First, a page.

Everything about Jesu—from its music to its lyrics to Conqueror’s wintry cover art—seems to reflect Broadrick’s obsession with both joy and pain. That feeling is most explicit on “Old Year,” the new album’s slowest and most oppressive offering. The hooky yet grim music harks back to Broadrick’s older sound. The lyrics, on the other hand, are the disc’s most hopeful. Broadrick directs his comments at a loved one who is “waiting” and “hating,” consumed with negative energy. “Now you’re stuck in our old year,” he sings in a West Midlands drawl, “but I believe in the new year.” Like many rock lyrics, the couplet doesn’t look so hot on paper. But Jesu’s charm is that its music is simple enough that small vocal gestures take on a greater meaning. Coming from Broadrick, the rebuke has the impact of a catchphrase: It’s the sort of lyric a less humble band might print on the front of a tour T-shirt.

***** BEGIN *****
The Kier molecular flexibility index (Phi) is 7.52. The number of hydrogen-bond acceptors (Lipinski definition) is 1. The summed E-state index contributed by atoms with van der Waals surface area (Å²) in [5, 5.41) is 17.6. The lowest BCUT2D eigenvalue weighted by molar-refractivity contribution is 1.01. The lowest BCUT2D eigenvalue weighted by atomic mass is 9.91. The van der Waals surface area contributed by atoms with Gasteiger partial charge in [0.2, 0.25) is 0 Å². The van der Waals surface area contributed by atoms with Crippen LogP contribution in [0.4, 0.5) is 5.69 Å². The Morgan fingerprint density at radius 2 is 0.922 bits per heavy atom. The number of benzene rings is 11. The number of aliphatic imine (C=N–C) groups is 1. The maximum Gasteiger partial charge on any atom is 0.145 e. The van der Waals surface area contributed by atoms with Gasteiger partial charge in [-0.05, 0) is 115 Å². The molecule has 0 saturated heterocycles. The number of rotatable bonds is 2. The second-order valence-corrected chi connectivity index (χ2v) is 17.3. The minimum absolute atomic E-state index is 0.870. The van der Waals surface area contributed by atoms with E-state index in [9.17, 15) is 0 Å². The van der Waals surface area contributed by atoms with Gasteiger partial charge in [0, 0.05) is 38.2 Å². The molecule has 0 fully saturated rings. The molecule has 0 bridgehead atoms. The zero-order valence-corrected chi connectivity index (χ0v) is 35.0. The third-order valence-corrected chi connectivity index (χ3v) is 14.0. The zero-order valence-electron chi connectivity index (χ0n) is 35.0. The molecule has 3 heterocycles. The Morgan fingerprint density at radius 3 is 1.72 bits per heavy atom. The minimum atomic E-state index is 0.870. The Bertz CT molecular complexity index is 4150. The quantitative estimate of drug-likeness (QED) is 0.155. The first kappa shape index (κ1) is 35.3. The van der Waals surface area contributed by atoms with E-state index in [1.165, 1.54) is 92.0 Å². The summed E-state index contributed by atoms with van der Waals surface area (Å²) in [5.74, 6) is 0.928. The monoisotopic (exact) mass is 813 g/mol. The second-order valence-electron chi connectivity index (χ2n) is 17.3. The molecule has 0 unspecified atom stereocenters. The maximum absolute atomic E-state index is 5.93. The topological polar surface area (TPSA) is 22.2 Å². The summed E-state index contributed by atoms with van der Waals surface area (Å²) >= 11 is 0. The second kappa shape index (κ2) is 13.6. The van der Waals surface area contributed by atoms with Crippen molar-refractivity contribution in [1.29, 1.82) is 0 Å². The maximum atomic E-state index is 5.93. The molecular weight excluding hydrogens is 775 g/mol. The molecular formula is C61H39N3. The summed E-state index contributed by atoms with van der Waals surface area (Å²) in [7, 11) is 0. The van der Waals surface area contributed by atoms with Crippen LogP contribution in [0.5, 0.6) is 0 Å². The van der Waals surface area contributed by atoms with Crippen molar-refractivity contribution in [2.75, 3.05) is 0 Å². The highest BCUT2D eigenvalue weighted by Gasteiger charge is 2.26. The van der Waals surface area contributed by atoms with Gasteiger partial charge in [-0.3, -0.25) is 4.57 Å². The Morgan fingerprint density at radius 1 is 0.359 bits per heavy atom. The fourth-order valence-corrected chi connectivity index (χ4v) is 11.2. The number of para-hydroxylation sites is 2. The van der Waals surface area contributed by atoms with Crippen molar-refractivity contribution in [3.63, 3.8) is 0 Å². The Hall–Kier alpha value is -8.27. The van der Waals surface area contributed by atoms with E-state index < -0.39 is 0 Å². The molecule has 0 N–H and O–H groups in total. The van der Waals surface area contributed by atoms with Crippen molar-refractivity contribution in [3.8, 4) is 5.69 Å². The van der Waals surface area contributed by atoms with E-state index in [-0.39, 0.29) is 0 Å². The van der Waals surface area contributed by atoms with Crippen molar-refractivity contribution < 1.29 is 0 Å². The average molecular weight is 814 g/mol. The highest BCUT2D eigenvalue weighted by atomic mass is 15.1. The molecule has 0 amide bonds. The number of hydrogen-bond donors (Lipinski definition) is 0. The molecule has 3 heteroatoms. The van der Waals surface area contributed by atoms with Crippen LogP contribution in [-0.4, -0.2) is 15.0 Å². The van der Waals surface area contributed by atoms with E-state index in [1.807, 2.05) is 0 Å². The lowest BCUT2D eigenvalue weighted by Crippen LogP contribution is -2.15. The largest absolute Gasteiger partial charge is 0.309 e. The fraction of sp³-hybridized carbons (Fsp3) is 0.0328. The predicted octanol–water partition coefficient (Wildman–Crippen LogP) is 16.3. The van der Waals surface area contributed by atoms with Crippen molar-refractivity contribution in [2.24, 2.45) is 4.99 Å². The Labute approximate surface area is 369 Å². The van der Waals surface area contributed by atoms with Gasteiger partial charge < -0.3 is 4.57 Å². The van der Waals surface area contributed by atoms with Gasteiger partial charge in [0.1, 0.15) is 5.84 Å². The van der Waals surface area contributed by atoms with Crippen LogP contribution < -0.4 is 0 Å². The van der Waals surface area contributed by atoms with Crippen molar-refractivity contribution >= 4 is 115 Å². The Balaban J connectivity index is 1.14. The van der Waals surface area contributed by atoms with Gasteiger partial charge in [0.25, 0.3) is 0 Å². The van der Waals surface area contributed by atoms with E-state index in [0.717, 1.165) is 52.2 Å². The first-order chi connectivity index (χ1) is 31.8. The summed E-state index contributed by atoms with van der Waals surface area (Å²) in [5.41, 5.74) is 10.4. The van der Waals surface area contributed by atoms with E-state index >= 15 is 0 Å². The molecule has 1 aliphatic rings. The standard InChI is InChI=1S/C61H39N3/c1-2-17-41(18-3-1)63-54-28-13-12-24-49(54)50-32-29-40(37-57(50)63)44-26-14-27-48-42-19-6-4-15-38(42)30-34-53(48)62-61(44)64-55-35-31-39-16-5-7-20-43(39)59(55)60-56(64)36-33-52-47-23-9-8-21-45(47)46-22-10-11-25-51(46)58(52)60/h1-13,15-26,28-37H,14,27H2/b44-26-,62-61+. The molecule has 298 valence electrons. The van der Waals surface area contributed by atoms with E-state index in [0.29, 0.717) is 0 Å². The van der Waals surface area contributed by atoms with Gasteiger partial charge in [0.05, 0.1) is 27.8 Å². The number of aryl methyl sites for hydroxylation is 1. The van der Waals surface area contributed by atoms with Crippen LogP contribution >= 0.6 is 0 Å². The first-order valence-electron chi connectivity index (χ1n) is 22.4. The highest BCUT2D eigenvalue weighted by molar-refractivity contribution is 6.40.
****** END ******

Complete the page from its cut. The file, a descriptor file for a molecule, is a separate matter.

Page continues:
Broadrick closes the new album with yet another lyric about belief. “Stanlow,” a stunning pop number in which he sings about “all the ghosts that haunt us,” closes with a chorus that implies a question: “Why believe yourself?” The lyric sheet, however, lacks the question mark, as do Broadrick’s vocals. There’s nothing interrogative about the way he delivers the words—he sings “why” as if he’s singing “ahhh,” making the next two words sound more like a request. Memo to self: Believe. It’s an appropriate sentiment for a guy who had to cancel the first shows of his current tour—his first planned trip to America since the one that ended Godflesh—due to visa problems. (The band’s set opening for Isis on Sunday, March 11, has been canceled.) Whether or not he makes the rest of the tour is beside the point. What’s importnat is that this time he’s trying.